A federal police officer accused of aiming a loaded gun at a passing car during a road rage incident Wednesday on Interstate 95 said she was accused falsely because of her job.

Demitria Buhalis, 41, a police officer at the White River Junction VA Medical Center in Vermont, is charged with aggravated criminal threatening with a dangerous weapon, a class C felony, after allegedly aiming a handgun at two men as she passed their car in the southbound lanes in Sidney. Buhalis is free on $5,000 unsecured bail.

Buhalis, of Brownsville, Vt., declined to be interviewed by phone but wrote a series of private Facebook messages to the Kennebec Journal saying she is innocent of the charge. Buhalis wrote that the two men in the other car threatened her and then accused her of pointing a gun at them because she is a police officer.

Police have not released the names of the men, described only as 35-year-old from China and a 31-year-old from Fairfield.

“The two individuals tried to run me off the road and saw my police decal,” Buhalis said. “A thin blue line sticker on a car indicates it belongs to a police officer.”

Naaman Horn, a spokesman for the Vermont VA hospital, confirmed Wednesday afternoon that Buhalis is employed there.

Both Horn and Buhalis declined to offer any specifics about Buhalis’ employment status at the hospital.

“We take the safety of veterans, employees and the public very seriously,” Horn said. “We are cooperating fully with local law enforcement during this investigation.”

Horn also would not discuss specifics of the disciplinary process, but did say there will be an internal review and that officials will monitor Buhalis’ court proceedings.

“If an employee is found to behave in a manner that is not consistent with our commitment to professionalism and safety, we take appropriate and immediate action,” Horn said.

On Wednesday, Maine State Police Lt. Aaron Hayden said a man driving south on I-95 in Sidney called police just before noon to report that a woman who passed him in the left lane pointed a handgun at him and another man in his car as they neared mile 117 in Sidney.

“The weapon was pointed directly at them as the vehicle drove by,” Hayden said during a news conference in Augusta.

Maine State Police Trooper Christopher Rogers said the alleged threat was a culmination of a protracted road rage incident, which included passing and tailgating, that began in the Fairfield area about 15 miles to the north.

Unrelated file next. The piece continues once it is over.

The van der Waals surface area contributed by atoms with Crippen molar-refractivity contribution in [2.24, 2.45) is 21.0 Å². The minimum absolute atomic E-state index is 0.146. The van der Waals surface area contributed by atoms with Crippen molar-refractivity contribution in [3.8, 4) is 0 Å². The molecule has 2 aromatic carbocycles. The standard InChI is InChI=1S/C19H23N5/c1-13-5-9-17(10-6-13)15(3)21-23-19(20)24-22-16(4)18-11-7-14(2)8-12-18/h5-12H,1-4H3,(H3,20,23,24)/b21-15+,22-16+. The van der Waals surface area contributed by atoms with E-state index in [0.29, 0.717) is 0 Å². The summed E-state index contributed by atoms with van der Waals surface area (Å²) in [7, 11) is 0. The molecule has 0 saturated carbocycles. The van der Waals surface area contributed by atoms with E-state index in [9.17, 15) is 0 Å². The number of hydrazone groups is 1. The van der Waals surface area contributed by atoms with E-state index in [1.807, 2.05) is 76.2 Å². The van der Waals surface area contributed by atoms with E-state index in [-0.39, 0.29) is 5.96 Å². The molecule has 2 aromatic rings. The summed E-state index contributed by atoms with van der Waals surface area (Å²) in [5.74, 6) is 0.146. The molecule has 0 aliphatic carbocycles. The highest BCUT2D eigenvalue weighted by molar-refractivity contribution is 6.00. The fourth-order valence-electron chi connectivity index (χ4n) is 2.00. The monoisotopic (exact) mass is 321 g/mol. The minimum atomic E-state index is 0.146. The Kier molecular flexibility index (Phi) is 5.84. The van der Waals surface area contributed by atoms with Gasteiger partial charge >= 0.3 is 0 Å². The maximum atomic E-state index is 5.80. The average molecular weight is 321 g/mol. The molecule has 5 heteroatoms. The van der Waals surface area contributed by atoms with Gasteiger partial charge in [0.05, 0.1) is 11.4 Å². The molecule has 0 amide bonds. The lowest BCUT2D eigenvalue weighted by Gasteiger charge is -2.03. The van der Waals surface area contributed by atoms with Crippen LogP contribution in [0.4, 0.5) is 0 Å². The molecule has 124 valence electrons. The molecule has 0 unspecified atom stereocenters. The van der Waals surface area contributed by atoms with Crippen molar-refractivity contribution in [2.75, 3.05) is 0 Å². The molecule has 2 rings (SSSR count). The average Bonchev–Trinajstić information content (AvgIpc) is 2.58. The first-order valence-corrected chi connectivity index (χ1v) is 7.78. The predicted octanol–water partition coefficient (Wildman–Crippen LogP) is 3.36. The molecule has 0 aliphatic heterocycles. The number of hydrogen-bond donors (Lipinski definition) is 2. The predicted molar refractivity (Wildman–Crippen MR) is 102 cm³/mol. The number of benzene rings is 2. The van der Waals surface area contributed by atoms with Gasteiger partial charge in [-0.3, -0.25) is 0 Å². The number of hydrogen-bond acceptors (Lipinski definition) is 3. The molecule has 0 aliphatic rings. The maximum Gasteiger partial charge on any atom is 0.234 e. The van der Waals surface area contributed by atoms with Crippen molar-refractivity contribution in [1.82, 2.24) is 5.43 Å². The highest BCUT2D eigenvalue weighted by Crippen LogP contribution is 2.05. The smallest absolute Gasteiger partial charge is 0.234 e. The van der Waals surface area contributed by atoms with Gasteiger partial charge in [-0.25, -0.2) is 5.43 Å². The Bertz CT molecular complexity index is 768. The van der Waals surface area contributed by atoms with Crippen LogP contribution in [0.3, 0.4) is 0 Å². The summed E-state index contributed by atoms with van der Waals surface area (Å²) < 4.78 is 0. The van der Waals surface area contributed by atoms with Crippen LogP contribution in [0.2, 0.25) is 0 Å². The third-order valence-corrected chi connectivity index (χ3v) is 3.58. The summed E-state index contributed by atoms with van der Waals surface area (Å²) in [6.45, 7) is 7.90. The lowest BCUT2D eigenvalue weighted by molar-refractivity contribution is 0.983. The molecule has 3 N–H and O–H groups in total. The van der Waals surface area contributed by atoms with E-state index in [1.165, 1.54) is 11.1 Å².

The caller followed Buhalis’ black Honda Accord at a distance until Rogers spotted the car in the southbound lane near mile 105. Rogers continued to follow the car without his lights activated until other officers arrived to assist with the traffic stop. That stop took place near the Interstate 295 toll plaza in West Gardiner.

Rogers said Buhalis pulled over once he activated the lights on his cruiser and was arrested without incident.

“As soon as the lights came on, she pulled over and followed all of my commands,” said Rogers, who was assisted in the arrest by State Police Sgt. Patrick Hood and Cpl. Steve Hills.

The two men in the other car stopped in West Gardiner and gave statements to police, Hayden said.

Police found in Buhalis’ car a loaded, black Sig Sauer handgun that matched the gun described by the two men in the other car.

The gun was found under the passenger’s seat within reach of the driver, Hayden said. Police said they also found a second loaded handgun in the car.

Buhalis said she is an Air Force Security Forces veteran. A former staff sergeant who was discharged honorably, Buhalis said she has worked in law enforcement for 14 years. She said evidence in the case is circumstantial.

“Reporters have destroyed the reputation of a military veteran and a career officer with a clean record based on statements by two individuals of questionable character who followed me and harassed me,” Buhalis wrote to the Kennebec Journal. “I was off duty, just trying to drive home to go to work.”

If convicted, Buhalis faces a maximum potential penalty of five years in prison and a $5,000 fine.

Buhalis, who is originally from Maine, has a second address in the Piscataquis County town of Brownville and has relatives in Maine.

Hayden wouldn’t say specifically what sparked the alleged threat or whether Buhalis has admitted pointing the gun at the men.

“There was an altercation between the two vehicles,” he said. “There wasn’t a collision or anything like that. It just ended up being a road rage incident.”